The German Studies Department offers a full range of undergraduate courses in German, beginning with elementary German for those with no prior background and progressing to advanced courses on cultural, literary, and historical topics relevant to the German-speaking world. In addition, the department offers courses in Yiddish and on Yiddish culture as well as courses in English on German film, literature, and culture. In addition to its course offerings at Emory, the department has affiliations with semester- and year-long study abroad programs at the universities of Freiburg, Berlin and Vienna, as well as its own eight-week-long summer program in Vienna. For more details on the department's vision, click here.
The department offers both a major and minor in German Studies, and many students combine their study of German with another discipline. For instance, in the past few years German majors and minors have also majored or minored in Biology, Physics, Philosophy, Political Science, Business, History, Sociology, and Italian and then used that combination to go on to pursue careers in medicine, education, law, business, and non-profit work. Click on the links to the left to learn more about the requirements for the major or minor, or make an appointment to speak with the Director of Undergraduate Studies about the study of German at Emory.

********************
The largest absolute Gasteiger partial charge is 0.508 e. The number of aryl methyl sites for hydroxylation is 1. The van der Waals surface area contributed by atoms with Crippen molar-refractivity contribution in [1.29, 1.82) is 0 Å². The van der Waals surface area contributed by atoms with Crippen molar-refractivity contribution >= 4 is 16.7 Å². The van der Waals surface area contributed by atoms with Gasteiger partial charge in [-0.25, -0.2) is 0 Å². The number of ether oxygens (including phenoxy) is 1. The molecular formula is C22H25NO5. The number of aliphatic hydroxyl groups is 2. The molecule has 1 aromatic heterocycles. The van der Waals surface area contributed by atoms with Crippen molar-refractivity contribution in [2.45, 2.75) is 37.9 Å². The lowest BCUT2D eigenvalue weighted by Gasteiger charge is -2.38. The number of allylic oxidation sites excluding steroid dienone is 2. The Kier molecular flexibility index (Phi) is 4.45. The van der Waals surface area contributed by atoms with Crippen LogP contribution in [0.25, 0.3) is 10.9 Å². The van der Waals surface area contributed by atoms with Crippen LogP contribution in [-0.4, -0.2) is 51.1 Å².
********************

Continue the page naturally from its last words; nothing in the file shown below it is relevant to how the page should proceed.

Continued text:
Please consult the online Emory College Course Catalogue for a complete overview of the department's course offerings and the class schedules for the courses currently being offered. Those who have studied German before coming to Emory should take the online placement test to determine which course is best suited to their abilities.
It is a particularly exciting time to study German at Emory because of the collaborative effort underway within the department to revise its undergraduate curriculum. Central to the curricular reform is the abolition of the division between so-called "language" courses at the lower level of instruction and so-called "content" courses at the upper level. This curricular reform has resulted in a four-year curriculum that integrates the study of language and content at all levels of instruction and articulates how one curricular level builds on the previous level. Moreover, with a much stronger content orientation in the lower levels, students can already begin examining themes, texts, and discourses that (re)signify German-speaking cultures in first-year German, a level of inquiry that typically does not commence until the third year of instruction in a divided curriculum.